But it’s not just about me. The uncertainty I feel most deeply is about our once great country, a country I was always proud of. We were strong, we did the right thing for the most part. We became a beacon in the world for life, liberty and the pursuit of happiness.

Give us your tired, your poor, your huddled masses yearning for …

Yearning for more than freedom. Yearning for hope and possibility and meaning and ability and wonder; for safety and security and opportunity. Yearning for more. I have realized that I’m yearning for more, and that in order to get it, I must do something. Personally, I have to challenge myself; I have to push and persevere. For the country, I have to get involved. I have to challenge the status quo, to do something that I taught Justin, something that he often rolled his eyes at when he was young but that he now regularly quotes as being a mantra: Question everything. Unless you know something to be true, question it. And even then, question it to make it better. 

Unless I know it to be true…

I’ve been wondering, analyzing, anticipating, worrying. I’ve been waiting. I’m waiting for me.

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Against the wind

by Lorin Michel Monday, February 13, 2017 8:14 PM

I lived in Columbia, Maryland in 1976, and one the great joys of the very brief time I spent there, was a venue called the Merriweather Post Pavilion. Frank Gehry, the renowned architect, along with his partner David O’Malley, designed it back in the mid-1960s and it opened in 1967 on the former grounds of the Oakland Manor slave plantation. Named after Marjorie Merriweather Post, the American Post Foods heiress, it was supposed to be a venue for the National Symphony Orchestra but it quickly became popular for performances, instead, by Jimi Hendrix, Janis Joplin, Led Zeppelin, The Grateful Dead, and The Who, among other rock icons from the late 60s and early 70s. 

By 1974, Howard County, home of Columbia, banned certain types of rock and rock musicians from appearing at the Pavilion. Bands like Alice Cooper and Edgar Winter were deemed unacceptable. But certain artists were still OK. The summer that I lived in Columbia, I went to the Pavilion a number of times, and saw such artists as Jackson Browne (his Running on Empty album was partially recorded there). I saw the Doobie Brothers pre-Michael McDonald. And I saw Bob Seger and the Silver Bullet Band during the tour following Live Bullet. Live Bullet was one of my favorite double album sets and I would blast it day and night. I still have my copy of it on vinyl and it still plays well. 

I have no idea who turned me onto Live Bullet. But I do remember seeing Seger and the Band and loving the concert. After that, I bought Bob Seger albums whenever they came out. Night Moves and Stranger in Town; Beautiful Loser that came out pre Live Bullet. And Against the Wind in 1979.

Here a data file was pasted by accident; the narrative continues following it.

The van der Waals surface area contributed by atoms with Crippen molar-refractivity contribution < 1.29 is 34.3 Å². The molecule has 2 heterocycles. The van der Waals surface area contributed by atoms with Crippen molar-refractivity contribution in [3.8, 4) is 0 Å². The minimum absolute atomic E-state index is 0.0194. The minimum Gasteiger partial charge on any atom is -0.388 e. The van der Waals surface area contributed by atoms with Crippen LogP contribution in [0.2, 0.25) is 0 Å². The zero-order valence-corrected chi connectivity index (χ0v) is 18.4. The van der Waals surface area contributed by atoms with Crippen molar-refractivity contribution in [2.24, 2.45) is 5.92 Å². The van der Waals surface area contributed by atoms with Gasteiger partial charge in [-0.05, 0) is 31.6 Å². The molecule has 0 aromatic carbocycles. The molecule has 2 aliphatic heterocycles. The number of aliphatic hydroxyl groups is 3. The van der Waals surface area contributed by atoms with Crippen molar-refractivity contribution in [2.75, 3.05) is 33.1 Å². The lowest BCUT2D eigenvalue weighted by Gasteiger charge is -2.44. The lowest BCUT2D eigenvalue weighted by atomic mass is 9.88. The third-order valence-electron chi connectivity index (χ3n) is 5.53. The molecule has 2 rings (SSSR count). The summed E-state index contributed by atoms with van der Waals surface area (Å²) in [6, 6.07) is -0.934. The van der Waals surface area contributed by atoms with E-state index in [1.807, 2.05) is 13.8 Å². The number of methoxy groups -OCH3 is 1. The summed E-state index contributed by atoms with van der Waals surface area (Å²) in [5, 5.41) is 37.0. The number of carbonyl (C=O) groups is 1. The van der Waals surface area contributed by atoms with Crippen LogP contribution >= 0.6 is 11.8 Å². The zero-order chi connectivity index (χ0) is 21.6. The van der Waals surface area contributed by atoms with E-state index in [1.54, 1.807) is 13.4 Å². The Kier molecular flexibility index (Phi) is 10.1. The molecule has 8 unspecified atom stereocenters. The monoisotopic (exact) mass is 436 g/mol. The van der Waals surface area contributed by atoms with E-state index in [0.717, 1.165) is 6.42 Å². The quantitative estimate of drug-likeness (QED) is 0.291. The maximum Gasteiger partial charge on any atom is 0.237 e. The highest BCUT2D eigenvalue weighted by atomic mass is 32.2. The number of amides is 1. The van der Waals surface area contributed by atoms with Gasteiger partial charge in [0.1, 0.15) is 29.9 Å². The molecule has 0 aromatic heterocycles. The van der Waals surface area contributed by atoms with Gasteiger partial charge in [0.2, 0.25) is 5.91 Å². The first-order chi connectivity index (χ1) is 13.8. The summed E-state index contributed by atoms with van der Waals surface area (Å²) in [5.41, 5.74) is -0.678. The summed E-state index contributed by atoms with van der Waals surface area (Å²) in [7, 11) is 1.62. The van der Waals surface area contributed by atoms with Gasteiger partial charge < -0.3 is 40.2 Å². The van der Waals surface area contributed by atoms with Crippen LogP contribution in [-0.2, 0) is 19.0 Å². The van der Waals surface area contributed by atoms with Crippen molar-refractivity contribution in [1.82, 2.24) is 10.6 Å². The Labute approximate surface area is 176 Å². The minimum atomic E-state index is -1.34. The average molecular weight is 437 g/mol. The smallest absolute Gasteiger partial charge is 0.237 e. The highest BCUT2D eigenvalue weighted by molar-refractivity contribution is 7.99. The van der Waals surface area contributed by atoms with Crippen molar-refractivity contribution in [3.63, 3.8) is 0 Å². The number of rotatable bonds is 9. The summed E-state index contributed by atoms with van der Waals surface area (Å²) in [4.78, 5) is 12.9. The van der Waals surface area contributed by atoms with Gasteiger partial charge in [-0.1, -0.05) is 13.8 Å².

The album was a huge success and Seger won a Grammy for Best Rock Performance by a Duo or Group with Vocal. The album was also harshly criticized by Rolling Stone magazine that wrote: “I'd like to say that this is not only the worst record Bob Seger has ever made, but an absolutely cowardly one as well … (with) failureproof songs that are utterly listenable and quite meaningless.” Ouch.

I loved it. And especially the title track which featured Glenn Frey of the Eagles on background vocals.

It’s supposedly a song that looks back, a bit longingly, at days gone by, when he was young and strong, and running against the wind. And then seeing the days of now, when things aren’t as good as they were then. In fact, one line from the song – “wish I didn’t know now what I didn’t know then” – sums it all up. When you’re young and don’t know anything about life, you can be free. Then you get older, you have experiences, and suddenly you know too much about life. And you don’t really want to. 

I thought of the song today. I have no idea why other than the fact that we took Riley for a walk this morning and the entire time we were walking it seemed to be against the wind. It was harsh and cold and strong. It made us work for every step. And I couldn’t help but wonder if maybe that was the whole point of life. You’re often moving against the wind. It’s hard to make progress; you get tired and want to quit. But you persevere. Because you do know now what you didn’t know then, namely that it can be very much worth it.

In my wind-blown opinion. 

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The old person’s video game

by Lorin Michel Saturday, February 11, 2017 7:05 PM

In 1972, Atari came out with a game called Pong. It was essentially an electronic ping-pong game. They first put their console in a bar called Andy Capp’s Tavern. Within days, the game was acting weird so Atari sent technicians to find out what the problem was, fearing that it would hurt their success potential. The technicians discovered that the reason the game wasn’t acting correctly was because the console was overfilled with quarters from people trying to play the game. Success. Soon after, in 1975, they created a home version and sold it through Sears. My dad bought one and we learned quickly how to maneuver the now antiquated controls to knock a small ball back over the ‘net so the other player could do the same. It had various speeds, and someone would eventually not be able to get their “paddle” – a square block of technology – into the right position. The electronic ball, just a round white disc, would sail past. Point. 

The game was in black and white, if it could be called that. The screen was black but the extremely crude game pieces were white/blue. It was like an old computer, which is essentially what it was. I remember playing it, but never being addicted to it. I think eventually Atari made more games and I’m sure my father upgraded the system. He was also one of the first to buy a VCR. I wasn’t a game person but someone in the house must have been. Maybe my brother, and perhaps my dad.